- Ca. 1810 - 1812
- 162 x 237 mm
- Técnica y soporte
- Etching, aquatint, burin, drypoint and burnisher
- Reconocimiento de la autoría de Goya
- Undisputed work
- Ficha: realización/revisión
- 30 Nov 2010 / 14 Apr 2021
Goya (lower left-hand corner), 4 (lower left-hand corner of plate).
The first state proof reveals traces of burin on the bald head of the man on the left-hand side and on the hair of the naked figure lying on his side in the centre. Before the addition of the lettering, burnished lavis has been used, burin has been used to do some retouching on the ground, and the signature has been added, just above the lower left-hand corner.
In the second state proof we can see how the etched lines on the ground have been burnished just above and below the legs of the figure being stripped of his shirt. Touches of burin have been used to strengthen the burnished etching lines.
The title was handwritten by Goya on the first and only print run that we know to have been made at the time, and which the painter gave to his friend Agustín Ceán Bermúdez. The title was engraved on to the copperplate at a later date, and no other modifications were made to the image for the first edition of the Disasters of War, which was printed by the Royal Academy of Fine Arts of San Fernando, Madrid, in 1863.
There is a preparatory drawing in the Prado Museum.
In the countryside, in broad daylight, two French soldiers are stripping the clothes from the dead bodies of some Spaniards recently killed in battle. In front of a large tree lies another, already stripped corpse and in the background, on the left-hand side, we can see two other figures, also perhaps engaged in this same task. Goya has skilfully depicted the anatomies of the corpses, which stand out thanks to the accuracy with which they are rendered and the brightness of the white paper showing through.
Situations of this type must have been relatively common during the war. It is the moment in which the fallen are plundered for their material belongings and, simultaneously, utterly deprived of their dignity. In this instance, just as we can see in other etchings in the series, the natural surroundings are inhospitable and arid. The tree placed in the centre of the composition has provided no shelter for the bodies of the fallen Spaniards, and its sharp, jagged shapes only serve to heighten the sensation of horror.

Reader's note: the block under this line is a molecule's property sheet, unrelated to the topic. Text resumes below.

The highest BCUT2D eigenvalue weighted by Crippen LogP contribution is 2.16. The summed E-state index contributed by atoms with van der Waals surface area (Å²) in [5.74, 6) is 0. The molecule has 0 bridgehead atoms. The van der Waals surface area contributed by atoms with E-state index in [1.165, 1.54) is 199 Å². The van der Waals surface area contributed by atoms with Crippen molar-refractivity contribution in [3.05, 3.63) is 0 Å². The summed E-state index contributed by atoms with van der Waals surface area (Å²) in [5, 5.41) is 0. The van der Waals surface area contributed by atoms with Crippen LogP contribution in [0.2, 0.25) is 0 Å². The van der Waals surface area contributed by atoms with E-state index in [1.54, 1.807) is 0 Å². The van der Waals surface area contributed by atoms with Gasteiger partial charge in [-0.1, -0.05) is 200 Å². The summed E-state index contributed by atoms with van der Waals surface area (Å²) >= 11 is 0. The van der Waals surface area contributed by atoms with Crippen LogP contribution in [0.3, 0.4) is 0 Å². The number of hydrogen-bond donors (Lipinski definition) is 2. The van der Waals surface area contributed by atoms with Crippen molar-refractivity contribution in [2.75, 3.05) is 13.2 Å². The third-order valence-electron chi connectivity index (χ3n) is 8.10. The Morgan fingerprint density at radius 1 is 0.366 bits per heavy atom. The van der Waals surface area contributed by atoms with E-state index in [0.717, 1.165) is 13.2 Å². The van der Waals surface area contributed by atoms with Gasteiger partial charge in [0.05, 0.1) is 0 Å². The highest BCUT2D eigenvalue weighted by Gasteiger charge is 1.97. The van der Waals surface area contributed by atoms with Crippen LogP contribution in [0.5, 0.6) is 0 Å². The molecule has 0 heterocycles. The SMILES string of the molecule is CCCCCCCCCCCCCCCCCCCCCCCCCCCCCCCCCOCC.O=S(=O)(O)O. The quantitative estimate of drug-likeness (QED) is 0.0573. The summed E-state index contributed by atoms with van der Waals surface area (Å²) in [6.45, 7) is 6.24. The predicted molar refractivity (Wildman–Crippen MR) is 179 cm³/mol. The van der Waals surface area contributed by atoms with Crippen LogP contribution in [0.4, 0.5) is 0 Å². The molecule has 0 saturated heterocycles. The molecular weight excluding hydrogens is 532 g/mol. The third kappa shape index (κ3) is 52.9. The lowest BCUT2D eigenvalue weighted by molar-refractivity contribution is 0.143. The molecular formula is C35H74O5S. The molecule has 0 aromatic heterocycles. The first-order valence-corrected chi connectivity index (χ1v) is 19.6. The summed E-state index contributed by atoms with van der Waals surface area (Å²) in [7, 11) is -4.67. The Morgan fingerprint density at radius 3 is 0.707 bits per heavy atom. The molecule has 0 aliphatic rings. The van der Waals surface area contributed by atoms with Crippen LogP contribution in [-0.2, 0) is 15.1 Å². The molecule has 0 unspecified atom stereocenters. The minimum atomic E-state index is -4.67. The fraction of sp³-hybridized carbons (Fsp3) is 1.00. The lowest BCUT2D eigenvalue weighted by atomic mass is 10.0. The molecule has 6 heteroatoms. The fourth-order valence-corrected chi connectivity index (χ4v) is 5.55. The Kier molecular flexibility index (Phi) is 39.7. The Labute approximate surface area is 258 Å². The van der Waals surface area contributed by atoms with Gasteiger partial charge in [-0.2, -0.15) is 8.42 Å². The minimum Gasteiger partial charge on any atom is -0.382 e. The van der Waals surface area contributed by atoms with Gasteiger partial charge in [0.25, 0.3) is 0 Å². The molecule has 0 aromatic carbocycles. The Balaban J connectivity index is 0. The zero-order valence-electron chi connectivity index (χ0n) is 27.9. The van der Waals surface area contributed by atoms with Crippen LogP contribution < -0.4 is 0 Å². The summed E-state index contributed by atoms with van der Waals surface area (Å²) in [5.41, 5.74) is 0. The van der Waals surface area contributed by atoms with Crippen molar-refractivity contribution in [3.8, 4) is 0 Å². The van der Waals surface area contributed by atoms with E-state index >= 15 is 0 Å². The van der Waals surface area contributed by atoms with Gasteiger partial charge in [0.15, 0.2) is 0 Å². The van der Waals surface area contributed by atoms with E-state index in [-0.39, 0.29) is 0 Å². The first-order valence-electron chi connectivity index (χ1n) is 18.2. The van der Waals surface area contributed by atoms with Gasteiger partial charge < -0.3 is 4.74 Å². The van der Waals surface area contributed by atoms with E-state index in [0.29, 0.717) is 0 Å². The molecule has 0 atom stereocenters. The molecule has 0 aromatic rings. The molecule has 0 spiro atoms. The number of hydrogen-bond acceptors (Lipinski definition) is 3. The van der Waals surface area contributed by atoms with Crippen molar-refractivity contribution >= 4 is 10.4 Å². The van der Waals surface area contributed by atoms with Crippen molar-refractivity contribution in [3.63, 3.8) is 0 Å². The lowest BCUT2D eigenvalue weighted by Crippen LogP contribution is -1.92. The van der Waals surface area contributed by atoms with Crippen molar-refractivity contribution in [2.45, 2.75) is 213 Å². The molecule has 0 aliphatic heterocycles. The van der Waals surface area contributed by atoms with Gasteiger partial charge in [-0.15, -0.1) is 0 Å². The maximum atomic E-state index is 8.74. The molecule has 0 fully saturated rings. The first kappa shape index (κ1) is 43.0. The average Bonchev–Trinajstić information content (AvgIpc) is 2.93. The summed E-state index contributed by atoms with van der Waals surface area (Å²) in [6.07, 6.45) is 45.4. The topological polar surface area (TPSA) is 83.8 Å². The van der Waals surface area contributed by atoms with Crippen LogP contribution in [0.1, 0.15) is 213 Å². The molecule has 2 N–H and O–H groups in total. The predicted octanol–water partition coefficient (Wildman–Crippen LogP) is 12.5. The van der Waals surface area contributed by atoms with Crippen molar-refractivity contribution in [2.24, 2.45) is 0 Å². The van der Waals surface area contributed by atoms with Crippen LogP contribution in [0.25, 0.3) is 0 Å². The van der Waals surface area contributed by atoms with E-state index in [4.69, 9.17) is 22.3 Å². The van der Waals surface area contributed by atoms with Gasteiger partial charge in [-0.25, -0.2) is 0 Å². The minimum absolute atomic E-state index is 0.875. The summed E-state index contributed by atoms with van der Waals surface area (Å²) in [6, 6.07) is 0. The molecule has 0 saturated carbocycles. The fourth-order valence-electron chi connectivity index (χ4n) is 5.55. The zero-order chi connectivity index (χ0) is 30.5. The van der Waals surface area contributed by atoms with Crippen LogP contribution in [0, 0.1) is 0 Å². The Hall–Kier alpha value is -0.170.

Enrique Lafuente Ferrari relates this etching to a number of others in the series, all featuring piles of dead bodies, such as no. 12, This is what you were born for, nº 18, Bury them and keep quiet, nº 21, It will be the same, no. 22, All this and more, no. 23, The same elsewhere, no. 27, Charity, no. 48, A cruel shame!, no. 62, The deathbeds and no. 63, A collection of dead men.
The etching plate is conserved in the National Chalcography Museum (cat. 267)
Francisco de GoyaMuseo d'Arte ModernaLugano1996exhibition celebrated from September 22nd to November 17th.cat. 104
Francisco Goya. Sein leben im spiegel der graphik. Fuendetodos 1746-1828 Bordeaux. 1746-1996Galerie KornfeldBern1996from November 21st 1996 to January 1997cat. 16
Francisco Goya. Capricci, follie e disastri della guerraSan Donato Milanese2000Opere grafiche della Fondazione Antonio Mazzottacat. 96
Goya. Opera graficaPinacoteca del Castello di San GiorgioLegnano2006exhibition celebrated from December 16th 2006 to April 1st 2007p. 59
Goya et la modernitéPinacothèque de ParisParís2013from October 11st 2013 to March 16th 2014cat.55
Goya, grabadorMadridBlass S.A.1918cat. 118
Goya engravings and lithographs, vol. I y II.Bruno Cassirer1964cat. 136
Vie et ouvre de Francisco de GoyaParísOffice du livre1970cat. 1017
Catálogo de las estampas de Goya en la Biblioteca NacionalMadridMinisterio de Educación y Cultura, Biblioteca Nacional1996cat. 209